And it is both the Father and the Son who will become the final sanctuary, the temple made without hands, when earth is finally destroyed and a new heaven and a new earth are created and the New Jerusalem is established.

Then I saw a new heaven and a new earth; for the first heaven and the first earth passed away, and there is no longer any sea. And I saw the holy city, new Jerusalem, coming down out of heaven from God, made ready as a bride adorned for her husband. (Revelation 21:1-2)

I saw no temple in it, for the Lord God the Almighty and the Lamb are its temple. (Revelation 21:22)

There has never been a conspiracy to promote Jesus as Jehovah (Jehovah being the Father, Son, and Holy Spirit). God has been patiently showing us through His Word that He is only one God, and that He would come to save us, and that He will one day be our final sanctuary. Jesus, the Lamb, the Son, the Rock, is Jehovah. May God (the Father, the Son, and the Holy Spirit) bring us all to Himself.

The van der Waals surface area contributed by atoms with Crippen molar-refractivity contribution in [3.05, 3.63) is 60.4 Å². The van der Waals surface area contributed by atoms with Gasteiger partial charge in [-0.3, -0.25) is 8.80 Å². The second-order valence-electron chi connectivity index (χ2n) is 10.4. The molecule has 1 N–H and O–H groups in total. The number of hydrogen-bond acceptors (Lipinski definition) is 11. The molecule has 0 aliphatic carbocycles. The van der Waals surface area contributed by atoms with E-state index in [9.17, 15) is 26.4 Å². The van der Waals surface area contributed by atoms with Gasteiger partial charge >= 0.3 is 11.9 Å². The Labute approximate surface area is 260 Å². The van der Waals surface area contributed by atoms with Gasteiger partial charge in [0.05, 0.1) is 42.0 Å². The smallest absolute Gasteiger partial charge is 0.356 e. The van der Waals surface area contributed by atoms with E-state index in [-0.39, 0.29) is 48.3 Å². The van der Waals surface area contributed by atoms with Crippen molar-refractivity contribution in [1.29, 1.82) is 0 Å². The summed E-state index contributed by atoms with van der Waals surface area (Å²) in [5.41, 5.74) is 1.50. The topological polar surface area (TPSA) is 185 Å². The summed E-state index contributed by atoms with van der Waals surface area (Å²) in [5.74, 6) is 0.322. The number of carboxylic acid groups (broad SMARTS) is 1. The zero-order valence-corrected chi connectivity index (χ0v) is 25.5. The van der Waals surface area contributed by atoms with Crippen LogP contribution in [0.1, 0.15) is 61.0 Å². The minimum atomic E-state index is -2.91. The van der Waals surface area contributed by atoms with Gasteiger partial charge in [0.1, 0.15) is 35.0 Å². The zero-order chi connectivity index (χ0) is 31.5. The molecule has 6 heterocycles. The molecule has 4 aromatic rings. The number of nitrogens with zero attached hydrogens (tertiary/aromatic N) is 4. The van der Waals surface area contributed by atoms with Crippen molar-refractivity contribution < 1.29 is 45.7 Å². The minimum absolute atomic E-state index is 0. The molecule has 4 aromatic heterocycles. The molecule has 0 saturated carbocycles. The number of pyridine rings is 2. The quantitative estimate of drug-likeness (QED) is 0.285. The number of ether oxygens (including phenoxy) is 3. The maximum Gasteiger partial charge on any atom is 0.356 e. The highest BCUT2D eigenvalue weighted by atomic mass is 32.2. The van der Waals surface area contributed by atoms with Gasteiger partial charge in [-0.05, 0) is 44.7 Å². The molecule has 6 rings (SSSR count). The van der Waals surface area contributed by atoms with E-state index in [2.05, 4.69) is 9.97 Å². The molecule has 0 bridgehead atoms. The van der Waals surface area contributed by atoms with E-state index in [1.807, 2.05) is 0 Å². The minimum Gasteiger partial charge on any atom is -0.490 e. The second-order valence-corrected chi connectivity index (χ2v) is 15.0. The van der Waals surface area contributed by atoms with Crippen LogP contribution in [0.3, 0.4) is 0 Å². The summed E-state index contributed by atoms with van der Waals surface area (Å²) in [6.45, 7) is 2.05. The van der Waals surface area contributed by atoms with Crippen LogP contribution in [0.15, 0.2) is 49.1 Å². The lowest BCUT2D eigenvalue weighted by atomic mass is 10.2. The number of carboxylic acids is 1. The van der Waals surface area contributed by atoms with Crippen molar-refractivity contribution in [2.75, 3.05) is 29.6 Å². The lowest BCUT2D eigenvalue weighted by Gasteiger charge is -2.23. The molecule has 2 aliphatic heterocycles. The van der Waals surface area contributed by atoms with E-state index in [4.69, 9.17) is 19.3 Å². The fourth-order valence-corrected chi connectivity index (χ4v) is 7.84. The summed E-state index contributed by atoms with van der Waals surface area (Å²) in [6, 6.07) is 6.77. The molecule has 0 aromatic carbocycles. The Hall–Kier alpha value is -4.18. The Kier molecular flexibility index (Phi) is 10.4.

Have a Blessed Christmas, and a productive New Year for His Kingdom! OK, fine, Iíll say, it, "MERRY CHRISTMAS!"



Monday, December 31, 2007

2008 -- The Year of Your Ministry

What is a ministry? In the New Testament a ministry is any intentional practice a believer exercises to further the gospel by: lending assistance to other believers with monetary gifts or manual labor, encouraging the saints in word or action, teaching, or handing out the good news of the gospel to the unsaved.